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FORUMS Photography Talk by Genre Critique Corner 
Thread started 10 Aug 2019 (Saturday) 19:10
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OK.....Where did I mess up???

 
Bogino
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Aug 10, 2019 19:10 |  #1

Canon 6D Mark II with Canon 100mm Macro. Probably took 25 shots and this is the best I came up with. It's the lack of sharpness (especially the head) that's bugging me. Shot hand held but I was sitting confortably in a chair with my elbows resting on my patio table. Something else I'm doing is not right> Please provide input.


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DreDaze
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Aug 10, 2019 19:52 |  #2

at f5 your DOF is going to be pretty tiny...looks like you focused in front of the head...i'd stop the lens down more if you can...it'll give you a bit more in focus, although you still want to make sure it's on the head/eyes


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Aug 10, 2019 20:23 |  #3

DreDaze wrote in post #18908243 (external link)
at f5 your DOF is going to be pretty tiny...looks like you focused in front of the head...i'd stop the lens down more if you can...it'll give you a bit more in focus, although you still want to make sure it's on the head/eyes

Agreed.

You really need to stop down to get more in focus. I usually shoot at f/11 but you might get away with f/8. You might even have success at 5.6 if you oriented the mantis more along the focal plane.


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Aug 10, 2019 22:50 |  #4

DoF can be exasperatingly thin at macro distances. Manual focus is more trustworthy than autofocus, which often grabs onto the background if the intended feature is too small. (I've shot lots of bugs, though most aren't at POTN.)


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Ramon-uk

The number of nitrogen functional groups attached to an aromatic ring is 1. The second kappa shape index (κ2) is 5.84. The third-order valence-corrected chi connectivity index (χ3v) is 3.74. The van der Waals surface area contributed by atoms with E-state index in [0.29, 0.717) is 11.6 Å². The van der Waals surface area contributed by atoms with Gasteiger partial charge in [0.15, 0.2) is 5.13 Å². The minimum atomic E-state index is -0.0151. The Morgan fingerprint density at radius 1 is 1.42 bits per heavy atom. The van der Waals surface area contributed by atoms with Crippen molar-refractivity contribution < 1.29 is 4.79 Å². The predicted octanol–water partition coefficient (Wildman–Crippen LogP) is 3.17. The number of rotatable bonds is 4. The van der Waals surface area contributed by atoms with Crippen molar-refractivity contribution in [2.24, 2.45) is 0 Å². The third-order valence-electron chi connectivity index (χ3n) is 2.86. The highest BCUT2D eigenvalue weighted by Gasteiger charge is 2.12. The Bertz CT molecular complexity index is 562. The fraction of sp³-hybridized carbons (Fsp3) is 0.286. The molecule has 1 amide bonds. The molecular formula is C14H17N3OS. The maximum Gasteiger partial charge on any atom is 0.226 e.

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Aug 11, 2019 05:02 |  #5

Don't be hard on yourself because good macrophotography of insects is not easy.
As already stated a smaller aperture would have helped, in most cases you will need additional lighting and a well diffused flash can help a lot with macro enabling a very short exposure time with a small aperture.




  
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Aug 11, 2019 10:20 |  #6

To me, it looks like the claws grabbed the camera's focus. The little teeth there look sharp. You didn't say whether or not you used auto-focus or where the focal point(s) was/were. You might try one-shot manual focus with the center focal point on the head, then recompose after the camera locks focus. Or try manual focus. When I do macro, I seldom use autofocus because the camera often seems to think that something else is more important than what I have in mind. I also focus-stack macro shots where the subject isn't moving in order to get more in focus.

On another matter entirely, looking at the histogram, try to level out the large unused tonal range on the white side.


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Joe ­ Thibodeau
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Sep 28, 2019 20:15 |  #7